Domain Wall Displacement Detection (DWDD) is another DomEx method based on an exchange-coupled storage and readout layer, proposed by T. Shiratori et al. in Proc. MORIS'97, J. Magn. Soc. Jpn., 1997, Vol. 22, Supplement No. S2, pp. 47-50. In a DWDD medium, marks recorded in the storage layer are transferred to a displacement layer via an intermediate switching layer as a result of exchange coupling forces. The temperature rises when reproducing laser spots are irradiated onto the discs recording tracks. When the switching layer exceeds the Curie temperature, the magnetization is lost, causing the exchange coupling force between each layer to disappear. The exchange coupling force is one of the forces holding the transferred marks in the displacement layer. When it disappears, the domain wall surrounding the recorded marks shifts to a high temperature section which has low domain wall energy, allowing small recorded marks to expaned. The domain wall which had been transferred into the displacement layer shifts as if being pulled by a rubber band. This allows reading via laser beam, even if recordings have been made at a data density larger than the so called diffraction limit, i.e. the optical resolution limit of the readout optics.

Domain expansion techniques such as MAMMOS and DWDD thus allow readout of bits much smaller than the size of the optical spot, but with a signal to noise ratio much larger than in MSR. The various disc stacks always comprise a recording layer and a readout layer, which may be coupled magneto-statically or by means of exchange coupling. RF MAMMOS requires a modulating external magnetic field during readout, which increases the power consumption, but also allows readout at very high densities and with large signal to noise ratios. Alternative techniques like Zero-Field Magnetic AMplifying Magneto-Optical System (ZF MAMMOS) and DWDD require no external magnetic field during readout, but are expected to be limited to somewhat lower densities, smaller signals and lower data rates. The present invention can also be used in combination with these alternative techniques.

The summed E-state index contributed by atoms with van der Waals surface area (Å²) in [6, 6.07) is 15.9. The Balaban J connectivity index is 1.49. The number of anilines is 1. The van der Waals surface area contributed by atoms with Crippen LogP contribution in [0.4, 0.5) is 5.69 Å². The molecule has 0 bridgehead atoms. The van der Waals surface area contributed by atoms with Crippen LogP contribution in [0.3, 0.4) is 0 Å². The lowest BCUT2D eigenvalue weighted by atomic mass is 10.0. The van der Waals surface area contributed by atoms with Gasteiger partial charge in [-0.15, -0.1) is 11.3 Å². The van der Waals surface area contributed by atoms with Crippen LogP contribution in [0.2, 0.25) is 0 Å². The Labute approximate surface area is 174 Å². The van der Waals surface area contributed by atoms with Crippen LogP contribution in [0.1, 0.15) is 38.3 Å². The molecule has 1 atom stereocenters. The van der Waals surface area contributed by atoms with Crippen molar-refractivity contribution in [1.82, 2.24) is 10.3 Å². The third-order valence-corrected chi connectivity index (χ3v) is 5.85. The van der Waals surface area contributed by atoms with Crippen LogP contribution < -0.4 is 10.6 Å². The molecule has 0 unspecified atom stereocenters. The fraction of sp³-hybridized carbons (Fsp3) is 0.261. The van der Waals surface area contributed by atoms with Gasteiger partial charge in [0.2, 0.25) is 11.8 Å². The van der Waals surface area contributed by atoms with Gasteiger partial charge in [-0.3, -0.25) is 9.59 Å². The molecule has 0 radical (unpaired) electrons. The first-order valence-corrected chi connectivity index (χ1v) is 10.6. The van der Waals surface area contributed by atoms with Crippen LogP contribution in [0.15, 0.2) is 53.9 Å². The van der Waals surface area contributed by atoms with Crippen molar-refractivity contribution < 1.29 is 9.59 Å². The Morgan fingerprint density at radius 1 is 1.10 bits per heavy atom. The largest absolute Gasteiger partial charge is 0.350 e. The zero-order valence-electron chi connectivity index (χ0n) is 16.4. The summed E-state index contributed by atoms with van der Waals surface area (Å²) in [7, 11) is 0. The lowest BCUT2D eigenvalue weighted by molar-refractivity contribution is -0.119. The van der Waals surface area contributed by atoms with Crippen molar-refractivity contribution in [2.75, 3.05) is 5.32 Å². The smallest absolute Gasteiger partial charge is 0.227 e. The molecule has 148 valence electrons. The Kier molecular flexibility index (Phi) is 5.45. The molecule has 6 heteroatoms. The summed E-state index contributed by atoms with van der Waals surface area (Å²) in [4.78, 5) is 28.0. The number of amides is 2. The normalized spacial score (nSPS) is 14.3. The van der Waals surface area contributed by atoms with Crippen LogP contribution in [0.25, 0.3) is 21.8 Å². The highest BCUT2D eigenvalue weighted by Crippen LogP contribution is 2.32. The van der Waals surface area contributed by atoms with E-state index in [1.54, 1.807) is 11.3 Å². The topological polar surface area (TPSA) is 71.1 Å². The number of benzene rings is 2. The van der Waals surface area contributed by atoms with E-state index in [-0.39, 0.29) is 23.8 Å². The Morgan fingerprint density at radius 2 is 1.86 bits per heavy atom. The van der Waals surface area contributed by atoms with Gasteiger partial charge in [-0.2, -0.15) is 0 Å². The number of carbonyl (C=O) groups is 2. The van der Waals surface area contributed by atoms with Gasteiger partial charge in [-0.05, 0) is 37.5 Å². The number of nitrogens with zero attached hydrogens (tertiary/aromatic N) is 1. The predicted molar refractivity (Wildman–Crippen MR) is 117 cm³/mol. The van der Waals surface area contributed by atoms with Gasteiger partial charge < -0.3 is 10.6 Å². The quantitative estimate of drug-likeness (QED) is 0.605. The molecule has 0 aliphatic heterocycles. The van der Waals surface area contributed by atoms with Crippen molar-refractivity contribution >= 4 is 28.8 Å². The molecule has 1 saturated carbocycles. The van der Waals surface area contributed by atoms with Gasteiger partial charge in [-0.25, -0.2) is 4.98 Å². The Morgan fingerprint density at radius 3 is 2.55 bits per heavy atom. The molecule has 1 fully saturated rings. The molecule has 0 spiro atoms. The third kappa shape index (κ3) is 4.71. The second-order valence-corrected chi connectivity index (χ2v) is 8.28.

In families of optical storage media, the ROM (Read Only Memory) format is seen as an addition used for cheap and fast reproduction of pre-recorded data. These properties of ROM are considered essential for the success of an optical storage product-family. In the case of domain expansion media, a ROM solution is not trivial. The reason is that data is defined by magnetization directions in the storage layer, which are not easily reproduced in pre-recorded media, e.g. by injection moulding.